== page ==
"As a Member of Congress, as an American, and as a father, I feel a keen sense of obligation to care for our environment and the other creatures that share the Earth with us. As President Theodore Roosevelt said, ‘The nation behaves well if it treats the natural resources as assets which it must turn over to the next generation increased, and not impaired, in value.’" – Congressman Adam Schiff
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Rep. Schiff has long been committed to protecting Southern Californians and Americans from the harmful Chromium 6 compound. In 2010, we learned that past practices of the aerospace industry in Southern California had exposed millions of Southern Californians to Chromium 6 through their drinking water. In 2001, Schiff requested a National Toxicology Program study to determine whether Chromium 6 can cause cancer when ingested through drinking water from the tap. The conclusion of that study – considered the gold standard in the scientific community – was that Chromium 6 was indeed carcinogenic. According to a 2010 draft, the Environmental Protection Agency (EPA) Chromium 6 toxicology assessment has proposed classifying Chromium 6 as likely to cause cancer in humans when ingested over a lifetime.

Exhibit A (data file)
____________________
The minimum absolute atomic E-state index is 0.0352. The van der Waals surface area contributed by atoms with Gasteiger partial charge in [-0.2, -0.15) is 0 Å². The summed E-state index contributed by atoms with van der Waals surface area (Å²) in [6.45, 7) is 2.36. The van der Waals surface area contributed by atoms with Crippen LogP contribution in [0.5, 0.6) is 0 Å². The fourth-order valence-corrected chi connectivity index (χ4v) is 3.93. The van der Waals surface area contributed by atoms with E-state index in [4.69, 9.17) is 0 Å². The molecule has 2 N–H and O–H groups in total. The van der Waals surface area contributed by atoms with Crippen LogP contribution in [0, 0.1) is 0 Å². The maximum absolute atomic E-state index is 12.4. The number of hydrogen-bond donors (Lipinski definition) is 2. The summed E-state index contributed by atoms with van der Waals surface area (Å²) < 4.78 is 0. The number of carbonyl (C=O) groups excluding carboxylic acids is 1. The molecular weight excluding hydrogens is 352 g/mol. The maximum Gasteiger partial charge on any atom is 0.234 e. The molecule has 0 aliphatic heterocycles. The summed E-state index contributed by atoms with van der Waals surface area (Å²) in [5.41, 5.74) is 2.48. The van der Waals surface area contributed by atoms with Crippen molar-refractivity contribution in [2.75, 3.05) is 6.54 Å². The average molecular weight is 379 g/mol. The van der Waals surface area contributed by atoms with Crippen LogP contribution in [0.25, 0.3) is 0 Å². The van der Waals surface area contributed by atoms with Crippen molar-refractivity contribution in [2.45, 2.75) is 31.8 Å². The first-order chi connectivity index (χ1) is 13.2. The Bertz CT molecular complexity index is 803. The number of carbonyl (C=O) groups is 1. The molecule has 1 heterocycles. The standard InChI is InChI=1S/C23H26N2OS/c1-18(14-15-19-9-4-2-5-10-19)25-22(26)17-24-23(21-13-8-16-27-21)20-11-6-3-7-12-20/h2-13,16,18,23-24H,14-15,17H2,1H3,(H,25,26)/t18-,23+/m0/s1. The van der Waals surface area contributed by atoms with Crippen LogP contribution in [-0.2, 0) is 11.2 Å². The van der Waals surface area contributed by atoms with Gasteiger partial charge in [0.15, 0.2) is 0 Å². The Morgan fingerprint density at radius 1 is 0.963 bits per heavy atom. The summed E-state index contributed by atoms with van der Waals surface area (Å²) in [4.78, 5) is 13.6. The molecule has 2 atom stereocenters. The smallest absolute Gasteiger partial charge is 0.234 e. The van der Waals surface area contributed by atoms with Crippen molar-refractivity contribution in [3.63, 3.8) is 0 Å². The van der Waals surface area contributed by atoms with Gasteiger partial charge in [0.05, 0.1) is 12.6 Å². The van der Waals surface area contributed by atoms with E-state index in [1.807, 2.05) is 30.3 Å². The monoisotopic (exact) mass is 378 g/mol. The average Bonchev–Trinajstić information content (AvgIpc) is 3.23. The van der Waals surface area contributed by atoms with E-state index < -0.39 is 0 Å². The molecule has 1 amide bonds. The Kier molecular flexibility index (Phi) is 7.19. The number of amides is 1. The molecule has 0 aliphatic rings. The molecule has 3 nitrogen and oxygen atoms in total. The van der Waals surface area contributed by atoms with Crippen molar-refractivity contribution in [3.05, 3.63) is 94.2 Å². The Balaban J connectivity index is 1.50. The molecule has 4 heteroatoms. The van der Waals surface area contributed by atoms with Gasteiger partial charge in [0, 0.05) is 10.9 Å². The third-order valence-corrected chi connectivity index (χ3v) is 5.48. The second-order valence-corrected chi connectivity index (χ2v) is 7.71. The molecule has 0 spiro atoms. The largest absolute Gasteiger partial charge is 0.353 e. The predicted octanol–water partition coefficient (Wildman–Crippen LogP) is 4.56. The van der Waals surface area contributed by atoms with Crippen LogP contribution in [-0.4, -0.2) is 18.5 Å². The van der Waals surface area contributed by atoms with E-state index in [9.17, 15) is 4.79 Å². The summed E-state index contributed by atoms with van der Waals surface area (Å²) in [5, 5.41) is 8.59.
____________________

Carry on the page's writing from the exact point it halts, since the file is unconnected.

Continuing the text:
It is undoubtedly clear that Chromium 6 is dangerous to health when consumed via drinking water but there are no current federal drinking water standards for Chromium 6 and the EPA has failed to act expeditiously to set a national drinking water regulation to protect American families from this harmful compound. In February of 2012, the EPA announced that it was delaying the updating of national drinking water standards by three years. Local water agencies have shown that they will not take the steps necessary to protect millions of children and families across the country from the harmful effects of Chromium 6 if the EPA does not take action to establish new national drinking water standards first.
As a safeguard, Schiff introduced the Protecting Pregnant Women and Children from Hexavalant Chromium Act in 2012 to require the EPA to set a health advisory for the chemical 90 days after the bill becomes law that is protective of pregnant women, infants, and children. It would require the EPA to set a new federal drinking water standard within 12 months for Chromium 6 that protects pregnant women, infants, and children on the basis of the health advisory set forth by the new law.
Restoring the Los Angeles River has long been a priority of Rep. Schiff’s, and he has worked with the City of Los Angeles and the U.S. Army Corps of Engineers urging them to develop a plan to restore the Los Angeles River. Revitalizing the Los Angeles River would restore a continuous, functioning ecosystem along the River corridor that could support birds, mammals and fish. A system of pathways and overlooks would be created to provide public access, along with bicycle and pedestrian connections to green space. The project would help create much-needed jobs in the hard-hit construction industry, and space for families and communities to congregate.